Azure Sentinel and Azure AD Conditional Access = Cloud Fail2Ban

Fail2ban is a really simple but effective tool that has been around forever, it basically listens for incoming connections and then updates a firewall based on that, i.e. too many failed attempts then the IP is added to a ban list, rejecting new connections from it. If you are an Azure AD customer then Microsoft take care of some of this for you, they will ban the egregious attempts they are seeing globally. But we can use Azure Sentinel, Logic Apps and Azure AD Conditional Access to build our own cloud fail2ban which can achieve the same, but for threats unique to your tenant.

On the Azure Sentinel GitHub there is a really great query written for us here that we will leverage as the basis for our automation. The description says it all but essentially it will hunt the last 3 days of Azure AD sign in logs, look for more than 5 failures in a 20 minute period. It also excludes IP addresses in the same 20 minutes that have had more successful sign ins than failures just to account for your trusted locations – lots of users means lots of failed sign ins. You may want to adjust the timeframes to suit what works for you, but the premise remains the same.

There are a few moving parts to this automation but basically we want an Azure Sentinel Incident rule to run every so often, detect password sprays, any hit then invokes a Logic App that will update an Azure AD named location with the malicious IP addresses. That named location will be linked back to an Azure AD Conditional Access policy that denies logons.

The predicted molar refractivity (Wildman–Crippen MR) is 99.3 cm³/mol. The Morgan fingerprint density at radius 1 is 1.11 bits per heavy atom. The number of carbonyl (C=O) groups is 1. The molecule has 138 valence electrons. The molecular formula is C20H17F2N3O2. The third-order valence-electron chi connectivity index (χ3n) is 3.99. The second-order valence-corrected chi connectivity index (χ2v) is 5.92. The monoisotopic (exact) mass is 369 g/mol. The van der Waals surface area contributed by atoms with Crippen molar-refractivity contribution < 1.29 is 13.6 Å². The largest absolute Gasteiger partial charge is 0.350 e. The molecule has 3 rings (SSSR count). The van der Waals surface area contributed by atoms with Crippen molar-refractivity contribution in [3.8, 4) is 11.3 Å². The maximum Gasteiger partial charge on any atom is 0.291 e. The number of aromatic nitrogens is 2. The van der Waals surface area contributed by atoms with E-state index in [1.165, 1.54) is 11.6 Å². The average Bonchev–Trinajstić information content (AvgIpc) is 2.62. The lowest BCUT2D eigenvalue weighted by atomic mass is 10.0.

Let’s build our Azure AD named location and CA policy first. In Azure AD Conditional Access > Named locations select ‘+ IP ranges location’, name it whatever you would like but something descriptive is best. You can’t have an empty named location so just put a placeholder IP address in there.

Next we create our Azure AD Conditional Access policy. Name is again up to you. Include all users and then it is always best practice to exclude some breakglass accounts, you don’t want to accidentally lock yourself out of your tenant or apps. We are going to also select All Cloud Apps because we want to block all access from these malicious IP addresses.

For conditions we want to configure Locations, including our named location we just created, and excluding our trusted locations (again, we don’t want to lock ourselves or our users out from known good locations). Finally our access control is ‘block access’. You can start the policy in report mode if you want to ensure your alerting and data is accurate.

Let’s grab the id of the named location we just created, since we will need it later on. Use the Graph Explorer to check for all named locations and grab the id of the one you just created.

Now we are ready to update the named location with our malicious IP. The guidance for the update action on the namedLocation endpoint is here. Which has an example of the payload we need to use and we will use Logic Apps to build it for us –